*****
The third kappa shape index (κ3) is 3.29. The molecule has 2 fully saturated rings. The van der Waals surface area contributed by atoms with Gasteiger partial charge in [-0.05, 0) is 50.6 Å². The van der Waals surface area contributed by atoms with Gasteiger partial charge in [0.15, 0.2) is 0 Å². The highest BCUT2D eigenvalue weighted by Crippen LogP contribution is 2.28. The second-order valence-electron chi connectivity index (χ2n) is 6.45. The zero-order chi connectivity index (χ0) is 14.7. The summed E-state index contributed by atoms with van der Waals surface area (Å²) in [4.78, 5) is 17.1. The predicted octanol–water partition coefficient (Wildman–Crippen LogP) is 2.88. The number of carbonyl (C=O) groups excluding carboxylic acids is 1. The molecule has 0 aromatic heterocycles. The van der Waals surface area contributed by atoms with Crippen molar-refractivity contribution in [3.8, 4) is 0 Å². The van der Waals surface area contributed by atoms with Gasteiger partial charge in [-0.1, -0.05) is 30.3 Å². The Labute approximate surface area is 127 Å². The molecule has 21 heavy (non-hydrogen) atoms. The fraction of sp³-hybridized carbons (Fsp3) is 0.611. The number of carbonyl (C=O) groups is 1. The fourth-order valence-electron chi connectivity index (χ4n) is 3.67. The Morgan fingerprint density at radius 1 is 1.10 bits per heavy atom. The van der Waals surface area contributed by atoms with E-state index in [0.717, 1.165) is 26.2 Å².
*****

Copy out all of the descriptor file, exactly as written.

The third kappa shape index (κ3) is 3.29. The molecule has 2 fully saturated rings. The van der Waals surface area contributed by atoms with Gasteiger partial charge in [-0.05, 0) is 50.6 Å². The van der Waals surface area contributed by atoms with Gasteiger partial charge in [0.15, 0.2) is 0 Å². The highest BCUT2D eigenvalue weighted by Crippen LogP contribution is 2.28. The second-order valence-electron chi connectivity index (χ2n) is 6.45. The zero-order chi connectivity index (χ0) is 14.7. The summed E-state index contributed by atoms with van der Waals surface area (Å²) in [4.78, 5) is 17.1. The predicted octanol–water partition coefficient (Wildman–Crippen LogP) is 2.88. The number of carbonyl (C=O) groups excluding carboxylic acids is 1. The molecule has 0 aromatic heterocycles. The van der Waals surface area contributed by atoms with Crippen molar-refractivity contribution in [3.8, 4) is 0 Å². The van der Waals surface area contributed by atoms with Gasteiger partial charge in [-0.1, -0.05) is 30.3 Å². The Labute approximate surface area is 127 Å². The molecule has 21 heavy (non-hydrogen) atoms. The fraction of sp³-hybridized carbons (Fsp3) is 0.611. The number of carbonyl (C=O) groups is 1. The fourth-order valence-electron chi connectivity index (χ4n) is 3.67. The Morgan fingerprint density at radius 1 is 1.10 bits per heavy atom. The van der Waals surface area contributed by atoms with E-state index in [0.717, 1.165) is 26.2 Å².